BSF Study Questions People of the Promised Land 1: Lesson 4, Day 5: Skim Joshua 21

Image result for joshua 21

Summary Joshua 21:

The Levites receive towns and pasturelands as their inheritance out of the other tribes’ promised land as the Lord had commanded through Moses. They received a total of 48 towns scattered about within the other tribes’ land–4 from each tribe.

Every promise of God was now fulfilled as all of Israel took possession of the Promised Land and all the Israelites’ enemies fell.

BSF Study Questions People of the Promised Land 1: Lesson 4, Day 5: Skim Joshua 21:

12) The Levites were the priests to the people who were to be dispersed amongst the people in order to instruct the tribe in the law and lead worship. They only received towns because they were to depend completely on God, not on the land. They were called to serve God. God was “their share.”

13) The Levites were the priests to the people who were to be dispersed amongst the people in order to instruct the tribe in the law and lead worship, so that all can hear God’s word. Remember, no one could read in ancient times but the priests. The people only knew of God from them.

14) 1 Peter says our inheritance “can never perish, spoil, or fade–and it’s kept in heaven for you, who through faith are shielded by God’s power until the coming of the salvation that is ready to be revealed in the last time.” The deposit is the Holy Spirit as Ephesians says was given to us as a gift from having believed in Christ as our salvation, which guarantees our inheritance (heaven and eternal life) until the Last Days.

15) Part personal Question. My answer: God keeps His promises–all of them. God is with me no matter what, directing me, taking care of me, fulfilling my every need. He is there, helping me in all my trials. He is the hope we all need.

Conclusions: BSF Study Questions People of the Promised Land 1 Lesson 4, Day 5: Joshua 21:

I love how God is there in the details (the allotting of land) as much as He’s there in the big picture (the taking of the Land). I love how this ends: With all of God’s promises fulfilled. Such hope. Even though it took 40 years. It’s all in God’s timing and not ours. Patience and He will do what He says He’ll do.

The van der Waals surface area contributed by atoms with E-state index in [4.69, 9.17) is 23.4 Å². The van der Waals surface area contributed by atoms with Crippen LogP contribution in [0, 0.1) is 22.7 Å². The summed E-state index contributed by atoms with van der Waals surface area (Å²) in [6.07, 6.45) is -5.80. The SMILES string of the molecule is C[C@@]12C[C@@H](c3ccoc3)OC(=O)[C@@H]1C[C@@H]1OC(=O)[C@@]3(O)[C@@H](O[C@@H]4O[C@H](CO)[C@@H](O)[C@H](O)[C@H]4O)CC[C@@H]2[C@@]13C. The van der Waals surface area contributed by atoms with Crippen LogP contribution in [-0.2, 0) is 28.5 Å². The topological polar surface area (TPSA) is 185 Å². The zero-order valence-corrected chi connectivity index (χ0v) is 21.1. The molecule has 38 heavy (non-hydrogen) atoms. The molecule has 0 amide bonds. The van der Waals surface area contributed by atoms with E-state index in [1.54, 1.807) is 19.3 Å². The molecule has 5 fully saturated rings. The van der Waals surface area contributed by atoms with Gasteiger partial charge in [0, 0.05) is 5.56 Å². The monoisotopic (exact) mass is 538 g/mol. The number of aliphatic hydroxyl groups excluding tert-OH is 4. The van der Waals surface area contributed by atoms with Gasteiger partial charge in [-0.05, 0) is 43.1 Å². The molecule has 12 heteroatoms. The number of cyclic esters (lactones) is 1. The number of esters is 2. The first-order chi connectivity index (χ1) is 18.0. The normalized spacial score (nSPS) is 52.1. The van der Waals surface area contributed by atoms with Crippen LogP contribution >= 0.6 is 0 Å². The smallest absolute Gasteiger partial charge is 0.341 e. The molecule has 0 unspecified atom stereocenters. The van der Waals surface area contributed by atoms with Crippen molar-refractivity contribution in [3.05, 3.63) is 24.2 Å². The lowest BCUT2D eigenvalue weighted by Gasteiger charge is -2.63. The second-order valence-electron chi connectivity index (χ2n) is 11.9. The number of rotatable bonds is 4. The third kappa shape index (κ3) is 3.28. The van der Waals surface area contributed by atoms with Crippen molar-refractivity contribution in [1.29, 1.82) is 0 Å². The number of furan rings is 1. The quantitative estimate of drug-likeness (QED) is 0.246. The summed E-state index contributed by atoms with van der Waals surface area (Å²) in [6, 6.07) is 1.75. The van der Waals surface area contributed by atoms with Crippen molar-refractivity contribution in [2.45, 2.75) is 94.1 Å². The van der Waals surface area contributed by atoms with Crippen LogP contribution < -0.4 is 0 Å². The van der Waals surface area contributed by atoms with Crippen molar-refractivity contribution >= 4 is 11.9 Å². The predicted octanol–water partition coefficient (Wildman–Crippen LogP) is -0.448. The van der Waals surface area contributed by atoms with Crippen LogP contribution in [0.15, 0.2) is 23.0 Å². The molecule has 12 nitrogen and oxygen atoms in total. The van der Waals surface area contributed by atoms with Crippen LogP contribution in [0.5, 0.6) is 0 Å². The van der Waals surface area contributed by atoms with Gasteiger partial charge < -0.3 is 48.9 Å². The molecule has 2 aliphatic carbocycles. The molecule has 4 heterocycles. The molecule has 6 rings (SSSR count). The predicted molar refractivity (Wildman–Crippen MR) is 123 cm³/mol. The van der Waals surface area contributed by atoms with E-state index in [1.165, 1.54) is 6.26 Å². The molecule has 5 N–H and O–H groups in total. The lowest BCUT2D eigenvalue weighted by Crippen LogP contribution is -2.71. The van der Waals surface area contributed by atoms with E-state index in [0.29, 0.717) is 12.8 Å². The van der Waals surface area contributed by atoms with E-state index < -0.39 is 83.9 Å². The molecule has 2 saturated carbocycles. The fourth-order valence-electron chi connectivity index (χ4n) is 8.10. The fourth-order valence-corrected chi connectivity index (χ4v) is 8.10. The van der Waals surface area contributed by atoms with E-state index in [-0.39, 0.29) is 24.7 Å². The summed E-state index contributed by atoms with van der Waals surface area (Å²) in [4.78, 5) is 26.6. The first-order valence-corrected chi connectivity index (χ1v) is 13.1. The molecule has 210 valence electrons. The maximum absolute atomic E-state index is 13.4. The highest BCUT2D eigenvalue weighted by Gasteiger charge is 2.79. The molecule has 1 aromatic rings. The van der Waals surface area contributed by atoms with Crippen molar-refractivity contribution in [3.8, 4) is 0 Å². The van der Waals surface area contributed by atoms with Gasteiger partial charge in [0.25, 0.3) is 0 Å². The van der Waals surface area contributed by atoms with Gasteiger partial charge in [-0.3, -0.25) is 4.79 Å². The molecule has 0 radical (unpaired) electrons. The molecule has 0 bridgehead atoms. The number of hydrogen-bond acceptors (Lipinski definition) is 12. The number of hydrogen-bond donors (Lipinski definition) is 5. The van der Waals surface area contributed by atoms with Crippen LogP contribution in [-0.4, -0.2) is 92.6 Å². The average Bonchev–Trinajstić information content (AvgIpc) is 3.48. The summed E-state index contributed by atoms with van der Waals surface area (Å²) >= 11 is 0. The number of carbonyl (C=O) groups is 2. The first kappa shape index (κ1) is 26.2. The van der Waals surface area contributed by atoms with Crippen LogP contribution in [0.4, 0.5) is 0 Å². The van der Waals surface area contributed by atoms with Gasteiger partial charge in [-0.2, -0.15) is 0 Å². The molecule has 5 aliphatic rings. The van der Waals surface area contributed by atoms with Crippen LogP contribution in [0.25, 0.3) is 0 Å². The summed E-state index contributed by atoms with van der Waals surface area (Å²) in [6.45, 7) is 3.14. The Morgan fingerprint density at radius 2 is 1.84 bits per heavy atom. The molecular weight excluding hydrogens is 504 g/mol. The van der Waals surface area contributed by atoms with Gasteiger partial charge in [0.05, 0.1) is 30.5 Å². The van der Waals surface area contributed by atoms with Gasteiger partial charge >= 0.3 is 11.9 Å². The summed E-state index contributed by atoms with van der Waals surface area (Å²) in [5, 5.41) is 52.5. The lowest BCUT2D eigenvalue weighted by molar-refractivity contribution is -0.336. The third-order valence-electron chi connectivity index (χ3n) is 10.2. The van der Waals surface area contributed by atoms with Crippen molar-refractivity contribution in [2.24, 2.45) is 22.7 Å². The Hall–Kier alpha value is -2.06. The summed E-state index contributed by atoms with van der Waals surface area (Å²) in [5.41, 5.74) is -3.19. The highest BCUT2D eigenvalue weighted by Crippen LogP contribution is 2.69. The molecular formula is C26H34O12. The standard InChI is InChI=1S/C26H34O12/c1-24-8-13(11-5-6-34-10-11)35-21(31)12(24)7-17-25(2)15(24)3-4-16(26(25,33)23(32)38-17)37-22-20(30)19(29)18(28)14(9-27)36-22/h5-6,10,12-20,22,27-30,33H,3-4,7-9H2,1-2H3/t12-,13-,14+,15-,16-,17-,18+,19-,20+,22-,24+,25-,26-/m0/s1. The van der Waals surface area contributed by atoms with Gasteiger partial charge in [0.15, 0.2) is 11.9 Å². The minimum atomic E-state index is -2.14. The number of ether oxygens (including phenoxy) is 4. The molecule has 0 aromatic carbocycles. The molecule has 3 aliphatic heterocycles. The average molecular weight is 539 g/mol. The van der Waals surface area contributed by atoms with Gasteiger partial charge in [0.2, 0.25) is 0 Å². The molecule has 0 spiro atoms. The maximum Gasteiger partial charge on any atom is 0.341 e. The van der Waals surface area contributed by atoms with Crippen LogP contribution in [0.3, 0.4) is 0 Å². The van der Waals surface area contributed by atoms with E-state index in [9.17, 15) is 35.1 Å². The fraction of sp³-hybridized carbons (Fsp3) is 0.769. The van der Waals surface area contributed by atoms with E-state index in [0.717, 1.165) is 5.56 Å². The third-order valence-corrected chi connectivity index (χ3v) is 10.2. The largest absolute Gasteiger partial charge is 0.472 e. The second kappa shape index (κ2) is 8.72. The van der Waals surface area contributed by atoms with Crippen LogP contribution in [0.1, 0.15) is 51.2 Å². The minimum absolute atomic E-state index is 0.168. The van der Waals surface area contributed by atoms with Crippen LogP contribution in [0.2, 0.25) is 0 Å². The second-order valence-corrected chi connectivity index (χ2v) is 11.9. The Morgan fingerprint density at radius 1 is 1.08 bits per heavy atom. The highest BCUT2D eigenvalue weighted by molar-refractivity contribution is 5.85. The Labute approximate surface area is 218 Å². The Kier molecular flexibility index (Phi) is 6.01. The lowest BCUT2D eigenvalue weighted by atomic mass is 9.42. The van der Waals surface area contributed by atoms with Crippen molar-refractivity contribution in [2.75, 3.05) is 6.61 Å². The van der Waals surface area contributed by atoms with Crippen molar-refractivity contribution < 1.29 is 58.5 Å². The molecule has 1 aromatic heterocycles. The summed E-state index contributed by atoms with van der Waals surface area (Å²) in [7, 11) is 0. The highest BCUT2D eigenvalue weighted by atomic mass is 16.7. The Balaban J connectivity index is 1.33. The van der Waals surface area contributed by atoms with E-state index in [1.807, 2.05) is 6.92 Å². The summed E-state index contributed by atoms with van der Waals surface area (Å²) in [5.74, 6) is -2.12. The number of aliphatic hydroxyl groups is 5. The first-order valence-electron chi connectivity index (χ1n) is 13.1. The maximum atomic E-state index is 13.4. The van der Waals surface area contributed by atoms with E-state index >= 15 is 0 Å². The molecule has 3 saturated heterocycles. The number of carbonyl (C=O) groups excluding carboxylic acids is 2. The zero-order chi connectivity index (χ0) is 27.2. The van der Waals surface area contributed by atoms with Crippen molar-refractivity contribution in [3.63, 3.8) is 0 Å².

[Note on “Skim”]: I believe this is the first time ever I have seen BSF tell us to “skim” a passage of the Bible. I don’t believe God wants us to just “skim” His word ever. If it’s in the Bible, it’s important, it’s there for a reason, and it’s for us from God. Please don’t “skim” anything. You may miss that one phrase that is exactly what God wants you to hear. Save skimming for the news.

End Notes BSF Study Questions People of the Promised Land 1 Lesson 4, Day 5: Joshua 21:

God would be the Levites’ inheritance (Joshua 13:14, and 13:33).Image result for joshua 21

The Levites are the only ones without their own land and together. God wanted the Levites “sprinkled” all throughout the land of Israel. He never intended there to be one “state” of Levi, but every tribe was to have the priestly influence and presence in their midst.

In the same manner, Christians (being priests, 1 Peter 2:5 and 2:9) are to be “sprinkled” all throughout the world and society, instead of heading off to make a “Christian country” somewhere.

Further note the Levites or the priests received their cities last of all the tribes. Priests are appointed to serve, not to be served, and there is something priestly about letting others go first.

Historical Notes: This is the point where Israel stopped commemorating Passover as if equipped to travel as described in Exodus 12:11). Now they will eat the Passover reclining at rest (as described in John 13:23) because the LORD had given them rest in the land.

Our take-away from Joshua:

Any failure to fully possess the land was not because God had not made adequate provision, but because Israel had failed to fully follow the LORD.

Ask yourself: God has been completely faithful to you and made provision for continual victory. He has given greatly, but what do you possess?

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BSF’s Study Questions People of the Promised Land 1: Lesson 1, Day 2: Joshua 1:1-18

Summary of Joshua 1:1-18:

God commissions Joshua upon Moses’ death to lead His people into the Promised Land, which extends from the desert to Lebanon and from the Euphrates River to the Mediterranean (Great Sea) Sea. God prompts Joshua 3 times to “be strong and courageous” and to meditate on the Book of the Law (the Bible as it existed at that time so sin the New Testament) and Joshua would be successful.